We left as the rain let up and as we worked our way back to the bridge, Chris bought a wooden egg, hand-painted, for his Ma. Then we hurried to the famous town clock that death rings and the apostles show themselves. The clockmaker had his eyes put out upon the completion of the clock by the man who hired him so that he could not ever make another--what a jerk. Then we saw an outdoor bazaar at which something funny happened. We were walking past some booths and I heard a girl say loudly to her friend in English, "It doesn't matter, I have lots of money." Thinking that such things are better left unsaid because you can never tell who's listening and who speaks your language, I stepped past her and said quietly, "I wouldn't tell everybody that," and kept walking. She was not amused. She turned right to me and said, "Not on me," then walked two steps and said, "At home," then again, "in a bank." I just smiled at her and kept walking. But she was mad at me. She kept watching me like I was going to rob her. Well, maybe the lesson will work and she will watch what she says in a public place. Se la vi, I mean, C'est vie.
Then we saw the "Tin Church" and Sam bought a an egg from a fella painting them on the street and I bought a Bohemian hat and shirt (I'm not sure if the shirt is for me or not.) Then we walked back to where the car was, passed it, and walked down the river to Vyscherod which I did not go to. I stopped and watched the sun work its way down toward the river and enjoyed my last minutes of Praha. I will let someone else tell you about Vyscherod. I just want to say that thus far, Praha is my favorite city and 1 enjoyed relaxing in its shadowy splendor.
(CHRIS) Vysherad was nice. It is the Czech Republic's most revered landmark according to Let's Go, but we never found out why. Anyway, it was a nice park walk, yet another awesome church, and a graveyard. There were many prestigious corpses here, the only one we had heard of being the great composer, Dvorak. Anyway, the whole thing was surrounded by a fortress, and it was on a hill. It was like the Alps, but less rainy.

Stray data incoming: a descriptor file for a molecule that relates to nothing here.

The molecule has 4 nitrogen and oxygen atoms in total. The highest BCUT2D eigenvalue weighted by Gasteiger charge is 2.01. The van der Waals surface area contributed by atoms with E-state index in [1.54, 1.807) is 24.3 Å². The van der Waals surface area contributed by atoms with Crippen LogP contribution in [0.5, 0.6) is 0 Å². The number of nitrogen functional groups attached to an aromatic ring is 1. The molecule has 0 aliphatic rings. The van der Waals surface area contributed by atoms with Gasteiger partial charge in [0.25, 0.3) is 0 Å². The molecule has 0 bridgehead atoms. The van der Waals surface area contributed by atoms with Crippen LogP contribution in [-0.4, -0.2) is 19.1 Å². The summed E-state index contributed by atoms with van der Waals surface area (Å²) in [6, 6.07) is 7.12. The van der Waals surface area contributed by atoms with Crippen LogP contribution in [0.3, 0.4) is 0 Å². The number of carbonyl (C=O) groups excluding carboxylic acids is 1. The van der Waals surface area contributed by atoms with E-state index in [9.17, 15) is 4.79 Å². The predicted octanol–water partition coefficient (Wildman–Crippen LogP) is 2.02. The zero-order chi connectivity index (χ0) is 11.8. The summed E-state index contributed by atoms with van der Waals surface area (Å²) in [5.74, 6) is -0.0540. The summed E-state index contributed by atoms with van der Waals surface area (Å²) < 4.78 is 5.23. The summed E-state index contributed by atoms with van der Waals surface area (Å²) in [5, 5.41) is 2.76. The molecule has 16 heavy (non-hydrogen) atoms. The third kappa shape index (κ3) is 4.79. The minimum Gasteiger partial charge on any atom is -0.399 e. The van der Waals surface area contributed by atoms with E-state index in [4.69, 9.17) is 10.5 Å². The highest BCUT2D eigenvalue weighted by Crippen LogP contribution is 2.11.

(MATT) Moe, Larry, and Curley met me by the river and we all walked back to the car a took off. On the way to Munich that night we stopped in a little town to eat, again. (We are eating out alot in Chek because it is so inexpensive as this next meal demonstrates.) It was right on the outskirts of Plezen. We walked in and the guys had a sort of non-communication with the waitress while I checked out their facilities. When I returned, the guys thought they might have ordered the special but were not sure. The waitress returned to our table and tried to communicate with is again--with the same result.
We were trying to ask her if 500 kcs would be enough and if not would she take dollars. She, with help from two old guys finally figured out that we wanted Bier (pronounced Beer) with our meal and that we didn't speak German either. We all rejoiced at the commonly understood idea--Bier, and raised our hands in joy.
But back to the money problem; would 500 kcs be enough? We had no clue as to what we had ordered for food, but the Biers were big (half liter.) She showed us how much the dollars were worth compared to the kc (and it was way off) and we finally dropped it. Sam guessed that what ever the bill was, we'd have just enough. We ate schnitzel (finally) and a bunch of potatoes and other stuff. Jon and I even had seconds on the Biers. The whole meal was $12 total for everyone. Wow! What a deal! Then, after Sam, Jon, and I failed the touch your finger to your nose test, Chris drove us toward Munich and we camped in a rest park in the rain, right outside of Munich.